Out of work: A portrait

"Being unemployed is frustrating, demeaning and, at this point, frightening." Anyone who has any doubt about the devastating effects unemployment can have will learn a lot from statements such as this one, captured in a recent survey undertaken by the John. J. Heldrich Center for Workforce Development at Rutgers University in the US.

The Center polled 1,200 Americans over the age of 18 who were unemployed and looking for work at any time during the 12 months to August 2009. The result? "The Anguish of Unemployment", in at times revealing words and numbers.

53% of respondents feel that the US economy is in the midst of "fundamental and lasting changes". As one respondent puts it, "Articles in the papers say we ‘baby boomers' will have to work for a few more years, especially since so many of us have lost half, if not more, in retirement ‘funds'. Now, you tell me, how can I work for a few more years if I can't even get a job interview?!"

Of the 56% of respondents who said that they had not received any government unemployment benefits over the past 12months, 48% said they were ineligible to receive unemployment benefits. 60% of those without jobs said they were given no advance warning about their layoff; 27% were told one month or less before they were laid off.

Little wonder that some 51% of respondents said that when people are laid off from work, the government should be responsible for helping them. In comparison, 17% said the employer should be responsible and 33% said the workers, themselves, should be responsible.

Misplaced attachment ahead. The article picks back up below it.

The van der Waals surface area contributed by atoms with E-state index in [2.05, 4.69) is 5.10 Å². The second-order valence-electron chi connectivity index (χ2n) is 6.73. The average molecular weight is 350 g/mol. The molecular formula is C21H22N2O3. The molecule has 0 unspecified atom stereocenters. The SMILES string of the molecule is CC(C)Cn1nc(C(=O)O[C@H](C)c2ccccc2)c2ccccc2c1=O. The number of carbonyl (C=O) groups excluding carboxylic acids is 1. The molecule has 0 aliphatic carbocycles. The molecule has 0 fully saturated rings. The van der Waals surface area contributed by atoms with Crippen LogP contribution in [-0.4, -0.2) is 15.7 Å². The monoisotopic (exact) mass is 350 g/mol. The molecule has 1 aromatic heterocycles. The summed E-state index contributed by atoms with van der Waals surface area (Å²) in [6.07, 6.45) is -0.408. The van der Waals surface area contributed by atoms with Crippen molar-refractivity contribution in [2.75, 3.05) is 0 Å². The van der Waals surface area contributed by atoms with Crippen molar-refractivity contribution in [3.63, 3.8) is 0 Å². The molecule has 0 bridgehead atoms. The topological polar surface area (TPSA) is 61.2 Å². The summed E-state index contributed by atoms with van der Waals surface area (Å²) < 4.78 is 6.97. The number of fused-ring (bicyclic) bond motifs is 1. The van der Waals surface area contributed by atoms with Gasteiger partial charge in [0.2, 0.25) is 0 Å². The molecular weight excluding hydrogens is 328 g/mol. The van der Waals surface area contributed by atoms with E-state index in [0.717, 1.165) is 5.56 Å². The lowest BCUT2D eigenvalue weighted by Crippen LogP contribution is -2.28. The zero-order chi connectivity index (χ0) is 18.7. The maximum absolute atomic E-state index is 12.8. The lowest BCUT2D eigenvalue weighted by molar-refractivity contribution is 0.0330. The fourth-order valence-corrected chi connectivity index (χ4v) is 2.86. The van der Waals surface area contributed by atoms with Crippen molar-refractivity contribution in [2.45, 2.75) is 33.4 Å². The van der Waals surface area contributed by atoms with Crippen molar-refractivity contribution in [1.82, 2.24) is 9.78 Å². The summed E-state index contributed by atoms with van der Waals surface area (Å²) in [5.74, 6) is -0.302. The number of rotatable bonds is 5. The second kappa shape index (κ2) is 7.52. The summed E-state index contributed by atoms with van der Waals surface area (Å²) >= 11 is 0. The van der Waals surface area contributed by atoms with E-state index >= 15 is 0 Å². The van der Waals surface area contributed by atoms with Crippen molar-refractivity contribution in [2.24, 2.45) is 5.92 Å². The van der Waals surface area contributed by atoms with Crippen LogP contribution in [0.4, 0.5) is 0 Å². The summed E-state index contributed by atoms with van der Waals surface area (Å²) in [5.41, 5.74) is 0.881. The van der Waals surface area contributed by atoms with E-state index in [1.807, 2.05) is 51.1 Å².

Importantly, 76% of respondents said that the economic situation has had "a major impact" on their families. "I do receive food stamps, but that doesn't help me get back and forth to the grocery store, or buy laundry detergent to wash clothes, or even to buy new clothes for a possible job interview," said one respondent.

Of the 43% of respondents who said they had received unemployment benefits, 83% said that they were "somewhat" or "very" concerned that those benefits would run out before they found another job.

"The lack of income and loss of health benefits hurts greatly, but losing the ability to provide for my wife and myself is killing me emotionally."

Of those surveyed, 70% said that they had postponed home improvements or a vacation, 63% said they had used money from savings set aside for other things or for retirement to make ends meet, and 56% said they had borrowed money from family or friends.

More than 60% of respondents reported a change in sleeping patterns, loss of sleep, or feeling restless and uneasy. Some 58% said family relations were strained, and 52% said that they avoid social situations with friends and acquaintances. 

The Rutgers poll paints a depressing picture, but not one without hope. While 77% of those surveyed said that they have felt "stressed" and 68% said that they have felt "depressed" because of their situation, 66% reported that they felt "eager for a new start". MA

The full survey can be found at www.heldrich.rutgers.edu

©OECD Observer No 274, October 2009

Economic data


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